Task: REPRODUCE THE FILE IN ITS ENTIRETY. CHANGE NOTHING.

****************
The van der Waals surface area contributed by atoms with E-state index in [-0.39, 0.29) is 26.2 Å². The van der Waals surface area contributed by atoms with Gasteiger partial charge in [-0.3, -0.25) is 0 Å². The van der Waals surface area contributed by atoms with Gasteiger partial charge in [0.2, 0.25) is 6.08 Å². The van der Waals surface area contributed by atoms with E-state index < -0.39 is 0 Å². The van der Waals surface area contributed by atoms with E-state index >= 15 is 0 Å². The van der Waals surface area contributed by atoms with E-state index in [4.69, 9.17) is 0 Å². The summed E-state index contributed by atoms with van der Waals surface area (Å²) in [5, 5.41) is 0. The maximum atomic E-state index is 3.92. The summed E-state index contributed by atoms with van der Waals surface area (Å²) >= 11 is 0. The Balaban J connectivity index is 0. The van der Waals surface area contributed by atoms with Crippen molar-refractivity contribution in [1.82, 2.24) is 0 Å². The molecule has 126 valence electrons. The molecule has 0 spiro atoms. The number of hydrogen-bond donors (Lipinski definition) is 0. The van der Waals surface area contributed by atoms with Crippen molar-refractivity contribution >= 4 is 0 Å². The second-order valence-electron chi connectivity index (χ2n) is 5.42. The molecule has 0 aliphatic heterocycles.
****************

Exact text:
The van der Waals surface area contributed by atoms with E-state index in [-0.39, 0.29) is 26.2 Å². The van der Waals surface area contributed by atoms with Gasteiger partial charge in [-0.3, -0.25) is 0 Å². The van der Waals surface area contributed by atoms with Gasteiger partial charge in [0.2, 0.25) is 6.08 Å². The van der Waals surface area contributed by atoms with E-state index < -0.39 is 0 Å². The van der Waals surface area contributed by atoms with E-state index >= 15 is 0 Å². The van der Waals surface area contributed by atoms with E-state index in [4.69, 9.17) is 0 Å². The summed E-state index contributed by atoms with van der Waals surface area (Å²) in [5, 5.41) is 0. The maximum atomic E-state index is 3.92. The summed E-state index contributed by atoms with van der Waals surface area (Å²) >= 11 is 0. The Balaban J connectivity index is 0. The van der Waals surface area contributed by atoms with Crippen molar-refractivity contribution in [1.82, 2.24) is 0 Å². The molecule has 126 valence electrons. The molecule has 0 spiro atoms. The number of hydrogen-bond donors (Lipinski definition) is 0. The van der Waals surface area contributed by atoms with Crippen molar-refractivity contribution >= 4 is 0 Å². The second-order valence-electron chi connectivity index (χ2n) is 5.42. The molecule has 0 aliphatic heterocycles.